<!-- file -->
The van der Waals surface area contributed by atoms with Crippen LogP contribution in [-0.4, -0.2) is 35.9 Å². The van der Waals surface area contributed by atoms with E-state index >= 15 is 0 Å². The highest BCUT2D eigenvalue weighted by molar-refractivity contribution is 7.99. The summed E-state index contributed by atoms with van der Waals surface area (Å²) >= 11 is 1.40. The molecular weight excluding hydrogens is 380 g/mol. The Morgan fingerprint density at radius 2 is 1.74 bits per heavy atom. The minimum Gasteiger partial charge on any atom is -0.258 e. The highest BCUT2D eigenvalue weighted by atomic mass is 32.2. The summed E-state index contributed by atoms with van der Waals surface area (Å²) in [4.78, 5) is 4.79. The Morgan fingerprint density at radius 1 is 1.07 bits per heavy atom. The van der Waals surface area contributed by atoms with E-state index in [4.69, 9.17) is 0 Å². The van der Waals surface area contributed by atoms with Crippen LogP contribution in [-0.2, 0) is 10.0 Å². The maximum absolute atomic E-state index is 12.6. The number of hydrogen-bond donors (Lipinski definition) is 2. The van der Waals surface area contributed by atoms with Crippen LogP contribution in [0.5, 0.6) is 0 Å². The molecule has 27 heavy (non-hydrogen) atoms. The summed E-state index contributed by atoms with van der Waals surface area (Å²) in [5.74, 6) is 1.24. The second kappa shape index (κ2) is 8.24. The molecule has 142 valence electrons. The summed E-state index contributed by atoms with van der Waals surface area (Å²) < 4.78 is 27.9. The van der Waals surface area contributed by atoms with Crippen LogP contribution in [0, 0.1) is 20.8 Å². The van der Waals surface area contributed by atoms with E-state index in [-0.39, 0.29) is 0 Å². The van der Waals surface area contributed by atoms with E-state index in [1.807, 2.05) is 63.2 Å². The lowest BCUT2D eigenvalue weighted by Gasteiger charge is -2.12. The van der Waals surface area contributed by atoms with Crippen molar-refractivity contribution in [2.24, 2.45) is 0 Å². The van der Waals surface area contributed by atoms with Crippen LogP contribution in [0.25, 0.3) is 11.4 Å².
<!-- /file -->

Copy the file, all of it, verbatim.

The van der Waals surface area contributed by atoms with Crippen LogP contribution in [-0.4, -0.2) is 35.9 Å². The van der Waals surface area contributed by atoms with E-state index >= 15 is 0 Å². The highest BCUT2D eigenvalue weighted by molar-refractivity contribution is 7.99. The summed E-state index contributed by atoms with van der Waals surface area (Å²) >= 11 is 1.40. The molecular weight excluding hydrogens is 380 g/mol. The Morgan fingerprint density at radius 2 is 1.74 bits per heavy atom. The minimum Gasteiger partial charge on any atom is -0.258 e. The highest BCUT2D eigenvalue weighted by atomic mass is 32.2. The summed E-state index contributed by atoms with van der Waals surface area (Å²) in [4.78, 5) is 4.79. The Morgan fingerprint density at radius 1 is 1.07 bits per heavy atom. The van der Waals surface area contributed by atoms with E-state index in [4.69, 9.17) is 0 Å². The van der Waals surface area contributed by atoms with Crippen LogP contribution in [-0.2, 0) is 10.0 Å². The maximum absolute atomic E-state index is 12.6. The number of hydrogen-bond donors (Lipinski definition) is 2. The van der Waals surface area contributed by atoms with Crippen LogP contribution in [0.5, 0.6) is 0 Å². The molecule has 27 heavy (non-hydrogen) atoms. The summed E-state index contributed by atoms with van der Waals surface area (Å²) in [5.74, 6) is 1.24. The second kappa shape index (κ2) is 8.24. The molecule has 142 valence electrons. The summed E-state index contributed by atoms with van der Waals surface area (Å²) < 4.78 is 27.9. The van der Waals surface area contributed by atoms with Crippen LogP contribution in [0, 0.1) is 20.8 Å². The van der Waals surface area contributed by atoms with E-state index in [-0.39, 0.29) is 0 Å². The van der Waals surface area contributed by atoms with E-state index in [1.807, 2.05) is 63.2 Å². The lowest BCUT2D eigenvalue weighted by Gasteiger charge is -2.12. The van der Waals surface area contributed by atoms with Crippen molar-refractivity contribution in [2.24, 2.45) is 0 Å². The van der Waals surface area contributed by atoms with Crippen LogP contribution in [0.25, 0.3) is 11.4 Å².